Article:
Economic inroads a cornerstone of deal

Joong Ang Daily
Moon Gwang-lip

A raft of economic deals, including easing restrictions for South Korean companies hoping to invest on the western part of North Korea, new rail lines and more effective cooperation between the two countries filled yesterday’s agreement.

President Roh Moo-hyun and his North Korean counterpart Kim Jong-il agreed to accelerate the expansion of the Kaesong Industrial Complex in the North Korean border city.

Some economists and businesspeople in the South hailed the accord as a possible initial step toward developing the entire western section of North Korea.

Lim Soo-ho, a researcher at Samsung Economic Research Institute, said the agreement will provide a driving force for the two Koreas to produce “substantial” economic exchanges.

“The agreement to upgrade the dialogue channel for economic cooperation shows the North’s willingness to push forward with wider inter-Korean economic exchanges,” Lim said.

In the joint declaration made yesterday on the final day of Roh’s three-day visit to Pyongyang, the two Koreas agreed to upgrade the Inter-Korean Economic Cooperation Promotion Committee, the discussion channel between the two nations, from a vice minister-level group to a minister-level group.

Lim said the North’s willingness to make deals “has already been shown by its agreement to improve the ‘three-tong.’ ”

Three-tong refers to the poor conditions of passage (tonghaeng in Korean), communication (tongsin) and customs clearance procedures (tonggwan), which have been singled out as the biggest hurdles for the North in attracting outside investment into the Kaesong Complex, where more than 20 South Korean firms employ about 15,000 North Korean workers.

In the agreement, the two leaders agreed to “promptly complete various institutional measures” to tackle those areas.”

Currently, entry to the Kaesong Industrial Complex is only granted several days after it is requested. Cell phones and the Internet are not available in the area due to a lack of facilities. It also takes considerable time to clear customs.

In other accords, the two Koreas agreed on development projects in west coast areas of the North, including the establishment of cooperative complexes for shipbuilding in Anbyon and Nampo.

In addition, they agreed to create a “special peace and cooperation zone in the West Sea” encompassing Haeju. Civilian ships from North and South Korea will be allowed to pass through the Northern Limit Line, the de facto sea border between the two countries.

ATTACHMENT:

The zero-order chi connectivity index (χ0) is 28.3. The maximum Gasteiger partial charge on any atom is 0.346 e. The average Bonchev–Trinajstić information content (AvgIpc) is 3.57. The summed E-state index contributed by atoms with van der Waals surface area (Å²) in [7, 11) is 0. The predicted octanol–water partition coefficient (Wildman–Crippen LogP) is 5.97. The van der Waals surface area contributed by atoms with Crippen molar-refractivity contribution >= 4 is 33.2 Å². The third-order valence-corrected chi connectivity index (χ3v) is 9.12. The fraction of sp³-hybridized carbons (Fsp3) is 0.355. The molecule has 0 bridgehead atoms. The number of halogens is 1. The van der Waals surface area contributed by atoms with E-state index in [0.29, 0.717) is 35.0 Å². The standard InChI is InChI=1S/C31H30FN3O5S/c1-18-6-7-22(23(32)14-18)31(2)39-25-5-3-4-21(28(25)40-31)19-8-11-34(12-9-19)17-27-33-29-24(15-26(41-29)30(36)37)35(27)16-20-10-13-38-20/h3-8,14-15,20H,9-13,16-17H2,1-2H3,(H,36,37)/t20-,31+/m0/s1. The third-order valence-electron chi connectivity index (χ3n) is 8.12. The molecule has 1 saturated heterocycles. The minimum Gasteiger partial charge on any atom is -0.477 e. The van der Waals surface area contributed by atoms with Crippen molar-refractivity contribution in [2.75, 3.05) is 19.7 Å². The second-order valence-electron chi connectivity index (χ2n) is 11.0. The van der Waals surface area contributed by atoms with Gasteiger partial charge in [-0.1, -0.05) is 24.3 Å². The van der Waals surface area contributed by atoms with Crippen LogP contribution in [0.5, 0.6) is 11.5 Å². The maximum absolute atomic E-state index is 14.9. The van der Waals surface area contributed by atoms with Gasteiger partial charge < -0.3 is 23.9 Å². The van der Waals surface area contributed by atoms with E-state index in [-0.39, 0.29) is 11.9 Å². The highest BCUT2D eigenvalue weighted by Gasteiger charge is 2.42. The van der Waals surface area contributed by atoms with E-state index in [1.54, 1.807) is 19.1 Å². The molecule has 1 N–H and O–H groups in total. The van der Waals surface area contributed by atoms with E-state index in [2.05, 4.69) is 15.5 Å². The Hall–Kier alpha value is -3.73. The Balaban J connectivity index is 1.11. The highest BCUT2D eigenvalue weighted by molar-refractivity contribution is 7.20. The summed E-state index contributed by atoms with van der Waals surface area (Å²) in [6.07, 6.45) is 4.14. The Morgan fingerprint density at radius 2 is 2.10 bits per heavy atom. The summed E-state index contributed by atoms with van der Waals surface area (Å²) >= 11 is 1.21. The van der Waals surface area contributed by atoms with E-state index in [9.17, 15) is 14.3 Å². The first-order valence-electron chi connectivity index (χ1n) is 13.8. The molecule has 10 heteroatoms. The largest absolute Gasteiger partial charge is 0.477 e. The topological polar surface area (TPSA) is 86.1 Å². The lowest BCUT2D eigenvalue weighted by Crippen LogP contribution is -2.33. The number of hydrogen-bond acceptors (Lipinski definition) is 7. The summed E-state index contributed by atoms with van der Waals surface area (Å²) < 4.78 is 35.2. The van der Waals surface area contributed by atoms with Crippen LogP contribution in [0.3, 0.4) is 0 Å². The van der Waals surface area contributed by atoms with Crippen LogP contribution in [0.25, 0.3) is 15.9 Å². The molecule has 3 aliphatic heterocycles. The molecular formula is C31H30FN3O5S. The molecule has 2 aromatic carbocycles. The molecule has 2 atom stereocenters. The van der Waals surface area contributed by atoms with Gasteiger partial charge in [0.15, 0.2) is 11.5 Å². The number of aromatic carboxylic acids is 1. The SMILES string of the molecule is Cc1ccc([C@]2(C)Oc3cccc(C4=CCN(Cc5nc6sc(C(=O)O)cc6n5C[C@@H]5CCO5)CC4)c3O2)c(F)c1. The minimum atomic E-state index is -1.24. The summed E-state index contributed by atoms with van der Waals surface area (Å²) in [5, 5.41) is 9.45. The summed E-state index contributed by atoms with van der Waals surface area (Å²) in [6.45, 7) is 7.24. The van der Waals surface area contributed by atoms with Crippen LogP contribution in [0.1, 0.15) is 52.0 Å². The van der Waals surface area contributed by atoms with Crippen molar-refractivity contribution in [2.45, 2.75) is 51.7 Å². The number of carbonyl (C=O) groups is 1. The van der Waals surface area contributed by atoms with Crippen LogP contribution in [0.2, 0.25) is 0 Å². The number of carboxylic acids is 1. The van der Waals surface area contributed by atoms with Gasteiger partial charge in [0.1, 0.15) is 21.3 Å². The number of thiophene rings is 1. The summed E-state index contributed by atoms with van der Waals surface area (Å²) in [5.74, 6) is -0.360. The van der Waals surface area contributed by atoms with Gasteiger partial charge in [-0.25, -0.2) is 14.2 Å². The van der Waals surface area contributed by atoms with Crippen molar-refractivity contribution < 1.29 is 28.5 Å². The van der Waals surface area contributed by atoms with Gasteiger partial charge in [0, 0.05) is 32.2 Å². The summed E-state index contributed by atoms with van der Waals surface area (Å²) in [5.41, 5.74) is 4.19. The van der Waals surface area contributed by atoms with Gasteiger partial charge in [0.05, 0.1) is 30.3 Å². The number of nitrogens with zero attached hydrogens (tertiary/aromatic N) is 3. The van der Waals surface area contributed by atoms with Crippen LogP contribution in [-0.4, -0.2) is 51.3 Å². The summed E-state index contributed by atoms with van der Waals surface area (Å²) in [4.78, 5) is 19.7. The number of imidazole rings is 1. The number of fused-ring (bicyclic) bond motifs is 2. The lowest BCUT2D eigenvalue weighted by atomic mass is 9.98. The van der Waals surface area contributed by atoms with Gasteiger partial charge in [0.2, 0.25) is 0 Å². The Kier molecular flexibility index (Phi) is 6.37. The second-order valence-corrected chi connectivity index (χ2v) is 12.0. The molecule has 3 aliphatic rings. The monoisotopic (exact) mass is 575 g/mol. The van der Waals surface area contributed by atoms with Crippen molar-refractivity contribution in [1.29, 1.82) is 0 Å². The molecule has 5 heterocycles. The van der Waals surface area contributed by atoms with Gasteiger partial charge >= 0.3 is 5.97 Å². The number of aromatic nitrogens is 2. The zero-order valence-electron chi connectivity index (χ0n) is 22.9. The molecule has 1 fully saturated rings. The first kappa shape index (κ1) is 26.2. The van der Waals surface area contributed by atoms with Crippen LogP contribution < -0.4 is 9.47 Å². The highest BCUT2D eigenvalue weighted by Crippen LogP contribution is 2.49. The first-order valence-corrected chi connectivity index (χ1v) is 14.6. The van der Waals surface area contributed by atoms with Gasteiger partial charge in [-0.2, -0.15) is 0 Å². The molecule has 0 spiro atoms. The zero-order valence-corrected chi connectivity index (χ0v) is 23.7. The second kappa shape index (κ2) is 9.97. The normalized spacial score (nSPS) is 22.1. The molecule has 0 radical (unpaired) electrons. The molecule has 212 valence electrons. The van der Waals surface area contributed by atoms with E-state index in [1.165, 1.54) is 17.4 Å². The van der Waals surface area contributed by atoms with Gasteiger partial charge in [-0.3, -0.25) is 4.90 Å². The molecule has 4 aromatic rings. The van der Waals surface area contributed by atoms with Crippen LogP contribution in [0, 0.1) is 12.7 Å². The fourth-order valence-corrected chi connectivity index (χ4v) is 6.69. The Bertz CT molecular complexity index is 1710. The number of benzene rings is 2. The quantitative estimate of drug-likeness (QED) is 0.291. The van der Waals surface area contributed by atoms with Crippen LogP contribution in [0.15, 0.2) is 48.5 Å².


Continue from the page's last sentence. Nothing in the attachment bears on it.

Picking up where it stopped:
It was also agreed that freight rail services would be opened between Munsan and Bongdong.

“The agreements may be seen as the North preparing to develop its whole west coast region as an extension of the Kaesong Complex,” Lim said. “That is a positive sign for businesses interested in investing in the North.”

Business groups in the South welcomed the agreements, calling them substantial.

“I believe the inter-Korean summit this time will relieve businesses, at home and abroad, of concerns over uncertainty regarding investment in North Korea and encourage them to extend their investment in inter-Korean economic cooperation,” Yoon Man-joon, CEO of Hyundai Asan, which has exclusive rights to South Korean tourism to the North, was quoted as saying by Yonhap.

In a visit to Kaesong Industrial Complex last night, Roh said he won’t take political advantage of the new economic opportunities.

“The Kaesong Industrial Complex is a place where the two Koreas will become one and share in a joint success, not to make the other party more reformed and accessible,” Roh said. “We will work hard to make workers more comfortable working here. I wouldn’t call it reform or openness.”

He said reform and openness is considered good in the South.

The government said it is still too early to hazard a guess about the cost of putting the new plans into action.

“We cannot figure out yet how much money is needed to implement the new agreement,” said an official of the Ministry of Budget and Planning, who refused to be identified. “But we guess a lot of money is not needed for next year, as it is just a preparation period.”

Still, the government has earmarked 1.3 trillion won ($1.4 billion) for next year’s inter-Korean economic cooperation projects.  Of that, 900 billion won has been set for use by the government, with 430 billion won available to businesses involved in implementing the new agreement.


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